[linux-audio-user] Should I Bother Learning Csound?

Kjetil Svalastog Matheussen k.s.matheussen at notam02.no
Tue Feb 10 07:00:57 EST 2004

Dave Phillips:
> Greetings:
>   I'm putting finishing touches to a very long chapter on software sound
> synthesis languages in which I've profiled current versions of Csound,
> RTcmix, and SuperCollider3. IMHO I'd still recommend Csound to a novice,
> particularly to a programming novice. I prefer the more modern language
> elements in RTcmix and SC3, but the one is heavily C-like (fine with me)
> and the other is a Smalltalk derivative. Csound also wins in its
> abundance of helper applications, e.g., FJenie, nGen, Common Music,
> blue, Cecilia, Csound Blocks, and others. However, RTcmix will see a new
> release Real Soon Now, and there may be some more GUI stuff included.
> SC3 for Linux lacks the neat graphic elements of the OSX version, but
> it's still quite an interesting environment. I should also note that
> Csound and RTcmix have no special requirements WRT editors, whereas with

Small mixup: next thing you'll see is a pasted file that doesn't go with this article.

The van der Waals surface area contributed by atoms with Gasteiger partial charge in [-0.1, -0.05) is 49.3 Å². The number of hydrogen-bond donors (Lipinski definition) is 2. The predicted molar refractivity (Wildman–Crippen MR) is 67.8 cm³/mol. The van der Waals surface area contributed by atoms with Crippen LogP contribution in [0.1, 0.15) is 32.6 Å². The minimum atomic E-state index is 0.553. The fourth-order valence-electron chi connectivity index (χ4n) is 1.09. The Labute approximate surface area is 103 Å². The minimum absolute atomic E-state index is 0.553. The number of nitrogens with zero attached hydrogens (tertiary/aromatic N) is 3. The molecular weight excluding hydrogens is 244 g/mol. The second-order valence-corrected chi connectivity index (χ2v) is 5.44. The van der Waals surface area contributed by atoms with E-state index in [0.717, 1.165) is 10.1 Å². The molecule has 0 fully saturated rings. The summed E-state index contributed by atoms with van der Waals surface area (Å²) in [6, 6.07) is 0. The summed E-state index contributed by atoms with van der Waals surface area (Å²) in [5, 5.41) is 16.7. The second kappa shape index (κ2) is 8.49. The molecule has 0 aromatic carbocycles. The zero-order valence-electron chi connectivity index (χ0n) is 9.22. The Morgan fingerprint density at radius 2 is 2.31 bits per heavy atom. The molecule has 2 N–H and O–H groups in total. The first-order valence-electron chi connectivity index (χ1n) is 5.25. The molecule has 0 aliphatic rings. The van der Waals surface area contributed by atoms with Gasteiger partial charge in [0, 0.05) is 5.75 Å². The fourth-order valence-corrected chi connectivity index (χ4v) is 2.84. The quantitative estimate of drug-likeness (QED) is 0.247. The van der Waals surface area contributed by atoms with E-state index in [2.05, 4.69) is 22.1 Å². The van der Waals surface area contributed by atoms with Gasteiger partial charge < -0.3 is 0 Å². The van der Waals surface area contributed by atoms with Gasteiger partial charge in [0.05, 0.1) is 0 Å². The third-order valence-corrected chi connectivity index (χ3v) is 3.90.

> SC3 you definitely want to learn how to use emacs. (Note that both emacs
> and vi have Csound editing modes available to them.)

I'm currently accessing the supercollider synth fromwithin pure data
using the python PD external. I'd say its a supergreat combination
where you get easy/clean programming with python, functional programming
with the guile pd-external, sound processing power with SC3, and
GUI with pd. Check out the supercollider module in the pure-data

>   Finally I would urge the beginner to make a real study of some other
> language, i.e., C/C++, Java, whatever, along with learning a sound &
> music programming language. That assumes the time for such study, but
> consider it time well spent, you'll learn a lot by the inevitable
> comparisons.
Hmm, I would rather reccomend common lisp/scheme or python than
c/c++ and java for music purposes. C are fine for making hardware drivers,
c++ can be fine if you need OO to C, and java is horrible in all possible
ways. My opinion. :)


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